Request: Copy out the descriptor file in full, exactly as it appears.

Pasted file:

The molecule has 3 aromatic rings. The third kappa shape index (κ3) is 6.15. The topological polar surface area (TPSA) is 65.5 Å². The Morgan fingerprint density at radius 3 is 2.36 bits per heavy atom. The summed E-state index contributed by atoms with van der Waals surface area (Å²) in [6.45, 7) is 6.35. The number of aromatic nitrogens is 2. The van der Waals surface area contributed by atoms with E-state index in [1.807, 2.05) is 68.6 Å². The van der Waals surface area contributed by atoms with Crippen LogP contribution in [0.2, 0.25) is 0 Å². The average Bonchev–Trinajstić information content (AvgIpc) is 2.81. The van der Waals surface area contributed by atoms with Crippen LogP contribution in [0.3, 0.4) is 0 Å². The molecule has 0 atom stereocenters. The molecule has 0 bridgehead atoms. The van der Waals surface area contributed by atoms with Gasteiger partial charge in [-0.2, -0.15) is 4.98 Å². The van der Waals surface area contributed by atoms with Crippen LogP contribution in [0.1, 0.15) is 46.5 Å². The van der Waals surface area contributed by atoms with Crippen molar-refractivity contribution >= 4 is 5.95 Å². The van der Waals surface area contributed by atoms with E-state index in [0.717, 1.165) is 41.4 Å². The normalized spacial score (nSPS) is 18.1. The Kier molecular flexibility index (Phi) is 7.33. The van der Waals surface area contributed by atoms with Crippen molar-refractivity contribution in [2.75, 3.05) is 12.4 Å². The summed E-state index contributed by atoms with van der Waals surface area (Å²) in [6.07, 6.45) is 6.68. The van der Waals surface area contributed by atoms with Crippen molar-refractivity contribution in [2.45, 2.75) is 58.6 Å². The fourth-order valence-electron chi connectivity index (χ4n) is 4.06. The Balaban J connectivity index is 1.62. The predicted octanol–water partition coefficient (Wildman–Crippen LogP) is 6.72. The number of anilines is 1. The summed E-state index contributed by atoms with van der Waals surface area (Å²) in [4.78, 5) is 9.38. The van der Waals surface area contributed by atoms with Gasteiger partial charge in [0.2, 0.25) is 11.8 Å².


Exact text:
The molecule has 3 aromatic rings. The third kappa shape index (κ3) is 6.15. The topological polar surface area (TPSA) is 65.5 Å². The Morgan fingerprint density at radius 3 is 2.36 bits per heavy atom. The summed E-state index contributed by atoms with van der Waals surface area (Å²) in [6.45, 7) is 6.35. The number of aromatic nitrogens is 2. The van der Waals surface area contributed by atoms with E-state index in [1.807, 2.05) is 68.6 Å². The van der Waals surface area contributed by atoms with Crippen LogP contribution in [0.2, 0.25) is 0 Å². The average Bonchev–Trinajstić information content (AvgIpc) is 2.81. The van der Waals surface area contributed by atoms with Crippen LogP contribution in [0.3, 0.4) is 0 Å². The molecule has 0 atom stereocenters. The molecule has 0 bridgehead atoms. The van der Waals surface area contributed by atoms with Gasteiger partial charge in [-0.2, -0.15) is 4.98 Å². The van der Waals surface area contributed by atoms with Crippen LogP contribution in [0.1, 0.15) is 46.5 Å². The van der Waals surface area contributed by atoms with Crippen molar-refractivity contribution >= 4 is 5.95 Å². The van der Waals surface area contributed by atoms with E-state index in [0.717, 1.165) is 41.4 Å². The normalized spacial score (nSPS) is 18.1. The Kier molecular flexibility index (Phi) is 7.33. The van der Waals surface area contributed by atoms with Crippen molar-refractivity contribution in [2.75, 3.05) is 12.4 Å². The summed E-state index contributed by atoms with van der Waals surface area (Å²) in [6.07, 6.45) is 6.68. The van der Waals surface area contributed by atoms with Crippen molar-refractivity contribution in [2.45, 2.75) is 58.6 Å². The fourth-order valence-electron chi connectivity index (χ4n) is 4.06. The Balaban J connectivity index is 1.62. The predicted octanol–water partition coefficient (Wildman–Crippen LogP) is 6.72. The number of anilines is 1. The summed E-state index contributed by atoms with van der Waals surface area (Å²) in [4.78, 5) is 9.38. The van der Waals surface area contributed by atoms with Gasteiger partial charge in [0.2, 0.25) is 11.8 Å².